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Volunteer Shares Her Experience with EYC

We were delighted to have Wendi Davies, from the Canadian International School (CIS) in Phnom Penh, volunteer with EYC. Wendy was among three teachers from CIS who visited EYC schools in April and donated much-needed materials to our teachers.  Each volunteer brings their own unique approach to working with our students, and we know our students value the interactions they have with our international volunteers.  Wendi captured her experience in her blog “Retired Traveler”.  Below is an excerpt from her post. Please click here to read the post in its entirety.

“When teaching in a private school in Phnom Penh, it is easy to feel disconnected from the people who live a very difficult life in much of this city. Last week I had the opportunity to visit and volunteer in slum schools and see first hand the work being done by Empowering Youth in Cambodia

…We, Canadian teachers, had an hour to work with 2 classes. I started with the class of sixteen older students who were 12-16.  They looked small for their age.  Their classroom had tall tables and a long bench for several students to sit side by side.  The world map was prominent on one wall.

We introduced ourselves.  I showed them where I lived in Canada and they shared their name and why they came to school.  They wanted to learn English.  They wanted to be teachers or work in tourism.  I felt very welcomed by the teacher and the students.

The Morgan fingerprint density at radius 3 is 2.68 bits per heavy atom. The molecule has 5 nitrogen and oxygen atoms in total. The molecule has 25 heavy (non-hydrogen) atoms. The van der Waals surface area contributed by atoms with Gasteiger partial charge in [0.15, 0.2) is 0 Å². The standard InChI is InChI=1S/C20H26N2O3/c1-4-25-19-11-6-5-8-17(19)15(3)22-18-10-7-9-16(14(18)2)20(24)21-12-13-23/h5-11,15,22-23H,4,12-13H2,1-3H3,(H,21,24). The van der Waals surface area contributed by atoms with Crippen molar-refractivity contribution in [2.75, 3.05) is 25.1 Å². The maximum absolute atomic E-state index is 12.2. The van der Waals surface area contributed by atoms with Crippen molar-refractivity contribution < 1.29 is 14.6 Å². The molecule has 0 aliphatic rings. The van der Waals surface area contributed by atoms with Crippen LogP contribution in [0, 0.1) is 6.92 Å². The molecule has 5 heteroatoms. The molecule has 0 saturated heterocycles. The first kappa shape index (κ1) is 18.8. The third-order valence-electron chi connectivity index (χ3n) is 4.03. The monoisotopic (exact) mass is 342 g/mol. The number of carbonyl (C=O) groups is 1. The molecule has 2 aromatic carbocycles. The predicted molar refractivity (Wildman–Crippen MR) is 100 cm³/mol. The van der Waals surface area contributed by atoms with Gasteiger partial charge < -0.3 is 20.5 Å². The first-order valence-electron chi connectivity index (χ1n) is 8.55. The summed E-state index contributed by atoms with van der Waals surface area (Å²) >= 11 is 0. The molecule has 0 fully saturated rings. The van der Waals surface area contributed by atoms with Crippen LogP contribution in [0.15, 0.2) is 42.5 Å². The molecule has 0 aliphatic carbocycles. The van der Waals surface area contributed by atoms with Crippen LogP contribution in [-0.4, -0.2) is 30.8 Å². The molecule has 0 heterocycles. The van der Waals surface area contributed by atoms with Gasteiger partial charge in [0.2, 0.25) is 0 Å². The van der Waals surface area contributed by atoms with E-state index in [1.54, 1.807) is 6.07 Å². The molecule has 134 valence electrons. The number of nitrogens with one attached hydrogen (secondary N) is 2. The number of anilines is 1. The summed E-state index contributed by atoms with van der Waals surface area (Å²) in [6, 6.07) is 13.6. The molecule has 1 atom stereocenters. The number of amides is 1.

I had brought a cup, some water, and some paperclips.  We filled the cup to the very top, then I gave each student a paper clip and asked them to predict how many clips would fit in the cup before it overflowed.  This activity is from the grade 5 chemistry unit I have been teaching at school.  As I handed out the second, third and finally fourth round of clips, their excitement started bubbling over, even though the water didn’t.  Over 60 paperclips fit in the cupful of water.  The surface tension principle worked in Cambodia too.

After I had their attention, we played a math card game where they had to race their partner in identifying a number’s “double”. The giggles and shouted answers sounded just like kids anywhere.

I did the same activities with the younger group.  There were about 20 children, aged 6-12 in the other room.  The response was the same.  Kids love to learn, and they love to play.  Their smiling faces and enthusiasm were clearly evident.”

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